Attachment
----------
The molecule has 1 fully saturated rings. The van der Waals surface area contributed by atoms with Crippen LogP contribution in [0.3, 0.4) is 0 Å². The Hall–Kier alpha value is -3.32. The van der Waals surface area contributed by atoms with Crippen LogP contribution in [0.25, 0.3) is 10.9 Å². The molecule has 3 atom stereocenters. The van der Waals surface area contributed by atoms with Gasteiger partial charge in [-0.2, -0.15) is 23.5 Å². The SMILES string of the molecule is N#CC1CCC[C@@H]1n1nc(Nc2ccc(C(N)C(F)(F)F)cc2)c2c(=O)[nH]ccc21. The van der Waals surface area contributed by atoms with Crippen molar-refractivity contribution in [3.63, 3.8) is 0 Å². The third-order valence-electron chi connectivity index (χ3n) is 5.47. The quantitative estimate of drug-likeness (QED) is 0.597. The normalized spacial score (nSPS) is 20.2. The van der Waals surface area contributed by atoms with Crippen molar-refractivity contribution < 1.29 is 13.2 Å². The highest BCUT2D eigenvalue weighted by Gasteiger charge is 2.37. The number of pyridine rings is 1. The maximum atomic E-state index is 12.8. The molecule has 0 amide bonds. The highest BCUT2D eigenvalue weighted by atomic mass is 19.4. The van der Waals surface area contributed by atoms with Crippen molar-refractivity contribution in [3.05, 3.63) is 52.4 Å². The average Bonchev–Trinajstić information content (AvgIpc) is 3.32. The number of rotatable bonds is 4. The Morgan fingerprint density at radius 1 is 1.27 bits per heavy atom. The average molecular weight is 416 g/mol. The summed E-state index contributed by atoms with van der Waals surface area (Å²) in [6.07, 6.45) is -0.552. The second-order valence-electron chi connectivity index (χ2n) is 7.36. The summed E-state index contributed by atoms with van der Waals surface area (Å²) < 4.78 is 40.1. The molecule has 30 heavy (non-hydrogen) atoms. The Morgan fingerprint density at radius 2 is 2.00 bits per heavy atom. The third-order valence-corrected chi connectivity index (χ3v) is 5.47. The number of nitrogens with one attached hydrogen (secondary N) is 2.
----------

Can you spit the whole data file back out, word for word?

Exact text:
The molecule has 1 fully saturated rings. The van der Waals surface area contributed by atoms with Crippen LogP contribution in [0.3, 0.4) is 0 Å². The Hall–Kier alpha value is -3.32. The van der Waals surface area contributed by atoms with Crippen LogP contribution in [0.25, 0.3) is 10.9 Å². The molecule has 3 atom stereocenters. The van der Waals surface area contributed by atoms with Gasteiger partial charge in [-0.2, -0.15) is 23.5 Å². The SMILES string of the molecule is N#CC1CCC[C@@H]1n1nc(Nc2ccc(C(N)C(F)(F)F)cc2)c2c(=O)[nH]ccc21. The van der Waals surface area contributed by atoms with Crippen molar-refractivity contribution in [3.63, 3.8) is 0 Å². The third-order valence-electron chi connectivity index (χ3n) is 5.47. The quantitative estimate of drug-likeness (QED) is 0.597. The normalized spacial score (nSPS) is 20.2. The van der Waals surface area contributed by atoms with Crippen molar-refractivity contribution < 1.29 is 13.2 Å². The highest BCUT2D eigenvalue weighted by Gasteiger charge is 2.37. The number of pyridine rings is 1. The maximum atomic E-state index is 12.8. The molecule has 0 amide bonds. The highest BCUT2D eigenvalue weighted by atomic mass is 19.4. The van der Waals surface area contributed by atoms with Crippen molar-refractivity contribution in [3.05, 3.63) is 52.4 Å². The average Bonchev–Trinajstić information content (AvgIpc) is 3.32. The number of rotatable bonds is 4. The Morgan fingerprint density at radius 1 is 1.27 bits per heavy atom. The average molecular weight is 416 g/mol. The summed E-state index contributed by atoms with van der Waals surface area (Å²) in [6.07, 6.45) is -0.552. The second-order valence-electron chi connectivity index (χ2n) is 7.36. The summed E-state index contributed by atoms with van der Waals surface area (Å²) < 4.78 is 40.1. The molecule has 30 heavy (non-hydrogen) atoms. The Morgan fingerprint density at radius 2 is 2.00 bits per heavy atom. The third-order valence-corrected chi connectivity index (χ3v) is 5.47. The number of nitrogens with one attached hydrogen (secondary N) is 2.